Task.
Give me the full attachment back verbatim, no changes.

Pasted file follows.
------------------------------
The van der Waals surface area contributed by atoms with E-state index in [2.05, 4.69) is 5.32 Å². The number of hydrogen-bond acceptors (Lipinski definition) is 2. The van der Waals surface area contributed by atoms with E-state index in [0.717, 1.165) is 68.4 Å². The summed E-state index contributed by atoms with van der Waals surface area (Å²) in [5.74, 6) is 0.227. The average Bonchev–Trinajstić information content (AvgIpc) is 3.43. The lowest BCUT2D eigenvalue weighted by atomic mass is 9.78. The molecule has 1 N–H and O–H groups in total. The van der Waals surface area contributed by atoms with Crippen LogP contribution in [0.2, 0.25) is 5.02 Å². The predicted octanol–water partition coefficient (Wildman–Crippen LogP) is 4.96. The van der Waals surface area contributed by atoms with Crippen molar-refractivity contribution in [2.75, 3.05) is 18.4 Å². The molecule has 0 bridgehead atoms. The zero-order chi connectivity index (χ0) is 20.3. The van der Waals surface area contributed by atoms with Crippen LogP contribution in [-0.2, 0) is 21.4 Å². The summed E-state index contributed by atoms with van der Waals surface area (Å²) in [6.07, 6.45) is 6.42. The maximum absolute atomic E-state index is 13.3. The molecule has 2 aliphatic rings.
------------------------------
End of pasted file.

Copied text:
The van der Waals surface area contributed by atoms with E-state index in [2.05, 4.69) is 5.32 Å². The number of hydrogen-bond acceptors (Lipinski definition) is 2. The van der Waals surface area contributed by atoms with E-state index in [0.717, 1.165) is 68.4 Å². The summed E-state index contributed by atoms with van der Waals surface area (Å²) in [5.74, 6) is 0.227. The average Bonchev–Trinajstić information content (AvgIpc) is 3.43. The lowest BCUT2D eigenvalue weighted by atomic mass is 9.78. The molecule has 1 N–H and O–H groups in total. The van der Waals surface area contributed by atoms with Crippen LogP contribution in [0.2, 0.25) is 5.02 Å². The predicted octanol–water partition coefficient (Wildman–Crippen LogP) is 4.96. The van der Waals surface area contributed by atoms with Crippen molar-refractivity contribution in [2.75, 3.05) is 18.4 Å². The molecule has 0 bridgehead atoms. The zero-order chi connectivity index (χ0) is 20.3. The van der Waals surface area contributed by atoms with Crippen LogP contribution in [-0.2, 0) is 21.4 Å². The summed E-state index contributed by atoms with van der Waals surface area (Å²) in [6.07, 6.45) is 6.42. The maximum absolute atomic E-state index is 13.3. The molecule has 2 aliphatic rings.